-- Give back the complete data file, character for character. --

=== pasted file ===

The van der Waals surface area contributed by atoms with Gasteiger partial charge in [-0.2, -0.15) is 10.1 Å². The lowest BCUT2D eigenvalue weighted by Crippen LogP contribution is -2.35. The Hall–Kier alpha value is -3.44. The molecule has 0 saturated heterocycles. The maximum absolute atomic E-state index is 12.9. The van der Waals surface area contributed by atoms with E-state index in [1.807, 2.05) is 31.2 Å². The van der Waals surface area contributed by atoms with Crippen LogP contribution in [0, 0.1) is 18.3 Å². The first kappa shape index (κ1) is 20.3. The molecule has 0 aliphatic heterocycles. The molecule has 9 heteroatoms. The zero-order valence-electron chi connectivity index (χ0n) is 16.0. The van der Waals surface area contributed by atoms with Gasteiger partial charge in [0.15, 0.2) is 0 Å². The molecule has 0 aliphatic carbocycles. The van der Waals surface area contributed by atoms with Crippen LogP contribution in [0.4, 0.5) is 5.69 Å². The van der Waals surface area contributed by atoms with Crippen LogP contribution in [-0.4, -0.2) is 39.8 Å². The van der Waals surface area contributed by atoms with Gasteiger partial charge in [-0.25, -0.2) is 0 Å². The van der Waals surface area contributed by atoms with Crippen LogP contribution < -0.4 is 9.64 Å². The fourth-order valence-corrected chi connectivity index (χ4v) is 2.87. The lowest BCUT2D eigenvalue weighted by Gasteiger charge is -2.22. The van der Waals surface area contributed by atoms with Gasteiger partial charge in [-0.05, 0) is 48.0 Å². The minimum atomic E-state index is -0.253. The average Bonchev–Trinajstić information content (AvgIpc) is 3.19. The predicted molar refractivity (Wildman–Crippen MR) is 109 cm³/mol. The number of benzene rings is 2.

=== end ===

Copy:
The van der Waals surface area contributed by atoms with Gasteiger partial charge in [-0.2, -0.15) is 10.1 Å². The lowest BCUT2D eigenvalue weighted by Crippen LogP contribution is -2.35. The Hall–Kier alpha value is -3.44. The molecule has 0 saturated heterocycles. The maximum absolute atomic E-state index is 12.9. The van der Waals surface area contributed by atoms with E-state index in [1.807, 2.05) is 31.2 Å². The van der Waals surface area contributed by atoms with Crippen LogP contribution in [0, 0.1) is 18.3 Å². The first kappa shape index (κ1) is 20.3. The molecule has 0 aliphatic heterocycles. The molecule has 9 heteroatoms. The zero-order valence-electron chi connectivity index (χ0n) is 16.0. The van der Waals surface area contributed by atoms with Gasteiger partial charge in [0.15, 0.2) is 0 Å². The molecule has 0 aliphatic carbocycles. The van der Waals surface area contributed by atoms with Crippen LogP contribution in [0.4, 0.5) is 5.69 Å². The van der Waals surface area contributed by atoms with Crippen LogP contribution in [-0.4, -0.2) is 39.8 Å². The van der Waals surface area contributed by atoms with Gasteiger partial charge in [-0.25, -0.2) is 0 Å². The van der Waals surface area contributed by atoms with Crippen LogP contribution < -0.4 is 9.64 Å². The fourth-order valence-corrected chi connectivity index (χ4v) is 2.87. The lowest BCUT2D eigenvalue weighted by Gasteiger charge is -2.22. The van der Waals surface area contributed by atoms with Gasteiger partial charge in [-0.05, 0) is 48.0 Å². The minimum atomic E-state index is -0.253. The average Bonchev–Trinajstić information content (AvgIpc) is 3.19. The predicted molar refractivity (Wildman–Crippen MR) is 109 cm³/mol. The number of benzene rings is 2.